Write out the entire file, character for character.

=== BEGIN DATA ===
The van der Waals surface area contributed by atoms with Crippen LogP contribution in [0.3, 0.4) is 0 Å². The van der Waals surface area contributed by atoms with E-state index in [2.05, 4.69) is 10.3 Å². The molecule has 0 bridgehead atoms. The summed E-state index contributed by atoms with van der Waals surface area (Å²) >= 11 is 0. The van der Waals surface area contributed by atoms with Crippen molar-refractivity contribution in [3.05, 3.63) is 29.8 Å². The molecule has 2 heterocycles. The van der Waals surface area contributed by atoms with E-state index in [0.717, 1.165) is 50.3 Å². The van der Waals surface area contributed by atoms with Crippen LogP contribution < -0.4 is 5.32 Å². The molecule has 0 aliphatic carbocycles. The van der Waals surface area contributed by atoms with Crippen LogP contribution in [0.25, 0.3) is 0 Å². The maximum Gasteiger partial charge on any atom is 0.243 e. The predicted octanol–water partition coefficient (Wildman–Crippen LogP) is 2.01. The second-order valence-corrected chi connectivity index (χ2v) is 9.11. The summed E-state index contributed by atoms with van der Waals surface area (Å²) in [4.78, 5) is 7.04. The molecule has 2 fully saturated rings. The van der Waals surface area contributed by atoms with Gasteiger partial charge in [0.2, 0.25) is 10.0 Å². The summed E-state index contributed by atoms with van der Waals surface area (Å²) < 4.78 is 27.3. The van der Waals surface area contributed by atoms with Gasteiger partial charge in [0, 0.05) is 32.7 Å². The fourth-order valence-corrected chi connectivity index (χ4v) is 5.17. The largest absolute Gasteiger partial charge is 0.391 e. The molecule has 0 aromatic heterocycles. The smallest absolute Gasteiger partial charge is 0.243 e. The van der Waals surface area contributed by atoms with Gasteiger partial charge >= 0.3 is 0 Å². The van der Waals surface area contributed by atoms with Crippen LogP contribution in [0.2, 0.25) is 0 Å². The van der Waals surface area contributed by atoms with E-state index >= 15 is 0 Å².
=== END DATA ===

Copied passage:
The van der Waals surface area contributed by atoms with Crippen LogP contribution in [0.3, 0.4) is 0 Å². The van der Waals surface area contributed by atoms with E-state index in [2.05, 4.69) is 10.3 Å². The molecule has 0 bridgehead atoms. The summed E-state index contributed by atoms with van der Waals surface area (Å²) >= 11 is 0. The van der Waals surface area contributed by atoms with Crippen molar-refractivity contribution in [3.05, 3.63) is 29.8 Å². The molecule has 2 heterocycles. The van der Waals surface area contributed by atoms with E-state index in [0.717, 1.165) is 50.3 Å². The van der Waals surface area contributed by atoms with Crippen LogP contribution < -0.4 is 5.32 Å². The molecule has 0 aliphatic carbocycles. The van der Waals surface area contributed by atoms with Crippen LogP contribution in [0.25, 0.3) is 0 Å². The maximum Gasteiger partial charge on any atom is 0.243 e. The predicted octanol–water partition coefficient (Wildman–Crippen LogP) is 2.01. The second-order valence-corrected chi connectivity index (χ2v) is 9.11. The summed E-state index contributed by atoms with van der Waals surface area (Å²) in [4.78, 5) is 7.04. The molecule has 2 fully saturated rings. The van der Waals surface area contributed by atoms with Gasteiger partial charge in [0.2, 0.25) is 10.0 Å². The summed E-state index contributed by atoms with van der Waals surface area (Å²) < 4.78 is 27.3. The van der Waals surface area contributed by atoms with Gasteiger partial charge in [0, 0.05) is 32.7 Å². The fourth-order valence-corrected chi connectivity index (χ4v) is 5.17. The largest absolute Gasteiger partial charge is 0.391 e. The molecule has 0 aromatic heterocycles. The smallest absolute Gasteiger partial charge is 0.243 e. The van der Waals surface area contributed by atoms with Gasteiger partial charge >= 0.3 is 0 Å². The van der Waals surface area contributed by atoms with Crippen LogP contribution in [0.2, 0.25) is 0 Å². The van der Waals surface area contributed by atoms with E-state index >= 15 is 0 Å².